From Parish to Tribunals - and Maybe to Rome: An Annulment Application Makes the Rounds
IN ORDER FOR an annulment to take effect in the Church, it must be declared by a Church court, known as a tribunal, acting in accord with canon law. Annulments are not granted by pastors or diocesan family life offices or as part of pre-Cana classes. Civil annulments, which are sometimes granted on the same or similar grounds as canonical annulments, are insufficient under Church law to establish the canonical invalidity of an impugned marriage because of important differences in the way state law on marriage reads as compared to canon law. Civil divorces, of course, are entirely insufficient to allow parties to contract new marriages in the Church.
Although all annulment cases must be heard by a diocesan tribunal, most cases begin as an informal interview in a parish office. Anyone interested in obtaining a declaration of nullity describes in his or her own words what happened in the marriage and states the present marital status of the involved parties. In almost all cases, the potential petitioner will be given a set of forms, known technically as a libellus but more often called an application, to complete and return, usually to the parish, but occasionally directly to the diocesan tribunal.
In addition to providing basic information such as date and place of wedding, etc., petitioners are asked to describe in as much detail as possible what the youth and upbringing of both parties was like, how the couple met, and how they interacted prior to the wedding. They will be asked to provide information on the wedding itself, what the early period of the marriage was like, how things progressed or deteriorated during the marriage, and eventually how it ended. They will also be asked to propose the names of people who could serve as witnesses in the case.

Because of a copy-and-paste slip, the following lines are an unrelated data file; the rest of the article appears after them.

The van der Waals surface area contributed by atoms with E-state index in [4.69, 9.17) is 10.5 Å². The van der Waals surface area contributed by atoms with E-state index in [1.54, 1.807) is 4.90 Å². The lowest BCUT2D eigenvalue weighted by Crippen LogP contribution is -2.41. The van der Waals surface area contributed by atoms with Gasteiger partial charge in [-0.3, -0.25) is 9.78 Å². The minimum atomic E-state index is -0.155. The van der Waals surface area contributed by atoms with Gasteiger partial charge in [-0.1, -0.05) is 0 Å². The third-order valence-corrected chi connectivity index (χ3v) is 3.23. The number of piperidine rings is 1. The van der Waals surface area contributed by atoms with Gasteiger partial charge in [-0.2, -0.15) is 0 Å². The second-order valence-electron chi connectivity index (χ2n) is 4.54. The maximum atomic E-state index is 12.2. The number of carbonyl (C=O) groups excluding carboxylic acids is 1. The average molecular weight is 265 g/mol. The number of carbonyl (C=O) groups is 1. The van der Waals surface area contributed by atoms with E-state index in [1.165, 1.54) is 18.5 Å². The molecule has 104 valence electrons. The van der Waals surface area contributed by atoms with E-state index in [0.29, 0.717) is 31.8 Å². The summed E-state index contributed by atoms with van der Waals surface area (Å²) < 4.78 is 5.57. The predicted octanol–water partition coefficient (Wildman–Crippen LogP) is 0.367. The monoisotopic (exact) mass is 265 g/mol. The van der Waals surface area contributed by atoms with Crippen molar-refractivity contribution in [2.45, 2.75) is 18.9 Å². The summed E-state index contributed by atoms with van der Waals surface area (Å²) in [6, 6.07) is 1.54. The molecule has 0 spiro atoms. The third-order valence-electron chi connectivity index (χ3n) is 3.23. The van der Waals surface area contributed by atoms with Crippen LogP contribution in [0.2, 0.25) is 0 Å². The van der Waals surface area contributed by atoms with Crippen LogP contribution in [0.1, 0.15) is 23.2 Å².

This information should be as complete and as accurate as possible. It will provide the foundation of the petitioner's case before the tribunal, and he or she will be asked to swear or affirm the truthfulness of the assertions contained therein. In many cases, a tribunal interview will follow upon these original written declarations. Curiously, though, many people still labor under the mis-impression that completing the parish-based paperwork and returning it to the pastor or the tribunal is all that is required to obtain an annulment. They are mistaken. Annulment cases require significantly more work, as will become apparent below.
Upon receiving the libellus at the tribunal, the file is first examined for the presence of necessary supporting documents such as marriage certificates and divorce decrees. One very important issue requiring examination at this early stage of the process is “jurisdiction,” i.e., the canonical authority of the tribunal to hear the particular case submitted to it. Not every tribunal is canonically authorized to hear every annulment case submitted to it.
In general, questions of jurisdiction will be handled by tribunal personnel trained in such matters, but as a rule, any diocese or archdiocese in which the wedding took place, and any diocese or archdiocese in which the respondent (the other spouse) currently has canonical domicile (basically, residence), can accept an annulment petition. Thus there is always at least one, and often two, diocesan tribunals, known respectively as the forum of contract and the forum of respondent, which are eligible to hear an annulment case.